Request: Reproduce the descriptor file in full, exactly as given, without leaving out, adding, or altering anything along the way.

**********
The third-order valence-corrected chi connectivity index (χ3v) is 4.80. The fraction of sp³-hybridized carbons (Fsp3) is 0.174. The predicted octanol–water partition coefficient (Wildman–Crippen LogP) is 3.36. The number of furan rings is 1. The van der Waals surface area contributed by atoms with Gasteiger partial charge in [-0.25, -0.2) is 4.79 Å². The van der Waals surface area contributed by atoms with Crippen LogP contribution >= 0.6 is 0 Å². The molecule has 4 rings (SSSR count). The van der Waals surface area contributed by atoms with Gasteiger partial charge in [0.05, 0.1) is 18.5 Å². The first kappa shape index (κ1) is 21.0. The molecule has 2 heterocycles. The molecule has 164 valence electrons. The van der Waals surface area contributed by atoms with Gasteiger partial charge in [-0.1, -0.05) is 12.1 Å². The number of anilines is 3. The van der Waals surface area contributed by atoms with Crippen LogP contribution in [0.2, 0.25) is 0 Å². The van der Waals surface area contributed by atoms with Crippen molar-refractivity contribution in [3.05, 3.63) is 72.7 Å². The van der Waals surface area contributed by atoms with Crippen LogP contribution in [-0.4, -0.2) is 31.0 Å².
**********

The third-order valence-corrected chi connectivity index (χ3v) is 4.80. The fraction of sp³-hybridized carbons (Fsp3) is 0.174. The predicted octanol–water partition coefficient (Wildman–Crippen LogP) is 3.36. The number of furan rings is 1. The van der Waals surface area contributed by atoms with Gasteiger partial charge in [-0.25, -0.2) is 4.79 Å². The van der Waals surface area contributed by atoms with Crippen LogP contribution >= 0.6 is 0 Å². The molecule has 4 rings (SSSR count). The van der Waals surface area contributed by atoms with Gasteiger partial charge in [0.05, 0.1) is 18.5 Å². The first kappa shape index (κ1) is 21.0. The molecule has 2 heterocycles. The molecule has 164 valence electrons. The van der Waals surface area contributed by atoms with Gasteiger partial charge in [-0.1, -0.05) is 12.1 Å². The number of anilines is 3. The van der Waals surface area contributed by atoms with Crippen LogP contribution in [0.2, 0.25) is 0 Å². The van der Waals surface area contributed by atoms with Crippen molar-refractivity contribution in [3.05, 3.63) is 72.7 Å². The van der Waals surface area contributed by atoms with Crippen LogP contribution in [-0.4, -0.2) is 31.0 Å².